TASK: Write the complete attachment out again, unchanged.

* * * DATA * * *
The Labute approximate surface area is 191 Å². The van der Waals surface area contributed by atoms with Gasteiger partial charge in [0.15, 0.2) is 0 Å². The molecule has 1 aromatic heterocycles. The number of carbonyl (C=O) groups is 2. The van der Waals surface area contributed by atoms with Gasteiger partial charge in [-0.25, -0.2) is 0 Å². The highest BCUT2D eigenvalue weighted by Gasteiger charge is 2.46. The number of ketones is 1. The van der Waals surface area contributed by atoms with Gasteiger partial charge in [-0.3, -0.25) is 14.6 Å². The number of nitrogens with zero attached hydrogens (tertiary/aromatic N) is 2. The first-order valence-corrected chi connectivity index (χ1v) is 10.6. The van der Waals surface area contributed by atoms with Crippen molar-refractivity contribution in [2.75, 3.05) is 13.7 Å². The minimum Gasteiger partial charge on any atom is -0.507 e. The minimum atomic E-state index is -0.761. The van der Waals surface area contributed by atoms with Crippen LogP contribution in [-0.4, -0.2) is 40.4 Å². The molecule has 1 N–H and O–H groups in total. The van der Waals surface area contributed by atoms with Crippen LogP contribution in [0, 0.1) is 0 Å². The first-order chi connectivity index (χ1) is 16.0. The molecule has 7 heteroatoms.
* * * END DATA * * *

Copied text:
The Labute approximate surface area is 191 Å². The van der Waals surface area contributed by atoms with Gasteiger partial charge in [0.15, 0.2) is 0 Å². The molecule has 1 aromatic heterocycles. The number of carbonyl (C=O) groups is 2. The van der Waals surface area contributed by atoms with Gasteiger partial charge in [-0.25, -0.2) is 0 Å². The highest BCUT2D eigenvalue weighted by Gasteiger charge is 2.46. The number of ketones is 1. The van der Waals surface area contributed by atoms with Gasteiger partial charge in [-0.3, -0.25) is 14.6 Å². The number of nitrogens with zero attached hydrogens (tertiary/aromatic N) is 2. The first-order valence-corrected chi connectivity index (χ1v) is 10.6. The van der Waals surface area contributed by atoms with Crippen molar-refractivity contribution in [2.75, 3.05) is 13.7 Å². The minimum Gasteiger partial charge on any atom is -0.507 e. The minimum atomic E-state index is -0.761. The van der Waals surface area contributed by atoms with Crippen LogP contribution in [-0.4, -0.2) is 40.4 Å². The molecule has 1 N–H and O–H groups in total. The van der Waals surface area contributed by atoms with Crippen LogP contribution in [0, 0.1) is 0 Å². The first-order chi connectivity index (χ1) is 16.0. The molecule has 7 heteroatoms.